‘Environmental NGOs in Ireland are severely resource limited. To then require them to increase their financial exposure when taking these legal challenges in their capacity as environmental watchdogs would all but stop them in their tracks. It would seem that is the intention of this Bill.‘

Phoebe Duvall, Planning and Environmental Policy Officer with An Taisce said:

‘This Bill rides roughshod over our legal rights, and is a thinly veiled Governmental kowtow to developers. The Bill represents a deliberate erosion of access to justice, and fails to fulfil the legal obligations to give the public its say in overseeing planning decisions, to the detriment of the environment.’

‘This Bill restricts who can take a legal challenge on planning decisions, and increases the financial risk in doing so. It’s quite clear who this Bill serves, and it’s certainly not the public or environmental good.’


Elaine McGoff, Natural Environment Officer, 01 707 7063 / 085 7153796

Phoebe Duvall, Planning and Environmental Policy Officer, 01 454 1786



[1] An Taisce has seen a version of the Heads of the proposed Bill sent last week to the Joint Oireachtas Committee for Housing Planning and Local Government.

[2] Explanatory note under Head 6 in the Heads of Bill document: ‘Ireland has transposed the “not prohibitively expensive” rule in relation to judicial reviews through section 50B(2) of the Act of 2000 by adopting the “each party shall bear their own costs” approach. This effectively means that where an applicant wins the legal challenge, s/he is entitled to his/her legal costs from the losing party (the defendant). However, where the applicant loses the challenge, s/he will not be fixed with the costs of the defendant, just their own costs. These arrangements can in practice result in applicants not being exposed to any risks or costs arising from the initiation of planning-related judicial reviews i.e. –i.e. where their legal representative agrees to operate on a no foal/no fee basis – thereby facilitating the taking of greater numbers of judicial reviews in the planning area in Ireland than might otherwise be the case, with consequential knock-on implications for project delays, including in respect of projects of national or regional importance such as strategic infrastructures developments’

[3] The Environmental Implementation Review 2019. COUNTRY REPORT IRELAND. European Commission. ‘Access to justice in environmental matters remains an issue. The Commission is concerned about the cost of bringing an environmental legal action in Ireland.‘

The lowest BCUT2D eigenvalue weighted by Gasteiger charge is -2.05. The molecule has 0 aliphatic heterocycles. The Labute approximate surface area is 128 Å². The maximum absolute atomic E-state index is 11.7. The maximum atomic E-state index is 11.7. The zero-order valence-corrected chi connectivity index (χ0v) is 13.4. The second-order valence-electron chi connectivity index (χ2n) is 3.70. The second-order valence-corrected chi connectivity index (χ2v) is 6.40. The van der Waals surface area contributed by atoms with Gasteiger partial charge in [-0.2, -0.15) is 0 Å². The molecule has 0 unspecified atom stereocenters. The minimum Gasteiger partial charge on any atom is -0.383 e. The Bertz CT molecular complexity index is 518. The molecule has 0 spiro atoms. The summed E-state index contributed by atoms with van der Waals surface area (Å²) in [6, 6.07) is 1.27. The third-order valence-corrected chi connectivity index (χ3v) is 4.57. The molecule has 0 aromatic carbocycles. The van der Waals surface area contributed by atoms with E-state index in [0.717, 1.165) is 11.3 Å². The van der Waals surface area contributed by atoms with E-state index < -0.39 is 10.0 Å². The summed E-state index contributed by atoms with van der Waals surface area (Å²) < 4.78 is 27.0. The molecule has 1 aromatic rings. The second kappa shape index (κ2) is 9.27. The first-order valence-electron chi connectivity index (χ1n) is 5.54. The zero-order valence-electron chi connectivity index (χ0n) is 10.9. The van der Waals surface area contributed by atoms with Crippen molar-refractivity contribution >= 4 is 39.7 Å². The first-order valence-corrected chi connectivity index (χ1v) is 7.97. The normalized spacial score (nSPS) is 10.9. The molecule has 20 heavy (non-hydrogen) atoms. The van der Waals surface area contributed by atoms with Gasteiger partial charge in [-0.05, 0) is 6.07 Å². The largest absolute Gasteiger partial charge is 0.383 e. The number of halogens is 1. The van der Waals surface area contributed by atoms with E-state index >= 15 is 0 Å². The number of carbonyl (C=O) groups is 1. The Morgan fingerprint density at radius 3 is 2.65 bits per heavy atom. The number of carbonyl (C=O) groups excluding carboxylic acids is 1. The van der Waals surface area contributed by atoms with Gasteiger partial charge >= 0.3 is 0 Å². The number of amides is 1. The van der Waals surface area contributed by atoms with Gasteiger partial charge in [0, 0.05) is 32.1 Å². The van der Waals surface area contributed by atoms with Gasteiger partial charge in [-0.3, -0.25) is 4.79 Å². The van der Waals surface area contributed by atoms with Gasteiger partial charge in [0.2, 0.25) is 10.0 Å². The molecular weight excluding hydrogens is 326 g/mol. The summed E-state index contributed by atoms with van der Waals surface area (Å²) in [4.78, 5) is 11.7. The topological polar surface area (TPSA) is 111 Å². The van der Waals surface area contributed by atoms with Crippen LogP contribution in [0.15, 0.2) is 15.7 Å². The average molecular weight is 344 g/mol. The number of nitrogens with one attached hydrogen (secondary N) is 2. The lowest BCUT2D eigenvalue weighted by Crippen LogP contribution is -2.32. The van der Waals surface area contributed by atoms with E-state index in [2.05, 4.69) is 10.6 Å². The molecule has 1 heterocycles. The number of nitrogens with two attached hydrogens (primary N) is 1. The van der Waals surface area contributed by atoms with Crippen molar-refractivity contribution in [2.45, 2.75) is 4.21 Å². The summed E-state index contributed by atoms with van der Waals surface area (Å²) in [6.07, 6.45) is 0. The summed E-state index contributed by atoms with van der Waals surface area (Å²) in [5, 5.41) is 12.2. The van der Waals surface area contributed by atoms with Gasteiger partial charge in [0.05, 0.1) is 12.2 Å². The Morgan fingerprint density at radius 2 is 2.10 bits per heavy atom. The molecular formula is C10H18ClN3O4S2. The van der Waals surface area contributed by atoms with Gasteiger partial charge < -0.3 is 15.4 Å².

[4] An Taisce has seen an email sent last week by the Department of Housing to members of the Joint Oireachtas Committee for Housing that states: “The proposed judicial review reforms have been drafted in the context of the significant increase in the of judicial review challenges against planning decisions in recent years giving rise to further backlogs in the Courts in reaching determinations on such challenges and associated project delays... In light of the level of proposed investment under the National Development Plan, it is considered that there is a need to safeguard the timely delivery of projects and value for public money while simultaneously maintaining the rights of citizens to challenge decisions that do not comply with EU environmental law…”

[5] Green News 12/11/2019 State fined €5 million over Derrybrien wind farm

[6] Six-yearly report carried out by the NPWS under Article 17 of the Habitats Directives on the state of protected habitats and species:

[7] EPA (2019) Ireland's Final Greenhouse Gas emissions 1990-2017; and EPA (2019) Ireland’s Transboundary Gas Emissions 1990-2030

[8] Latest EPA report on water quality (2017)

Some key concerns with the proposed Bill

Proposed new legal cost capping arrangements

The prohibitive cost of mounting a legal case is a key challenge in bringing environmental cases in Ireland that is widely recognised in the legal sphere. This has been an issue in a judgement of the EU Court of Justice in the 2018 North East Pylon case and also in comments in the EU Commission’s Environmental Implementation Review Report from 2019 and the 2019 Environmental Governance Assessment for Ireland.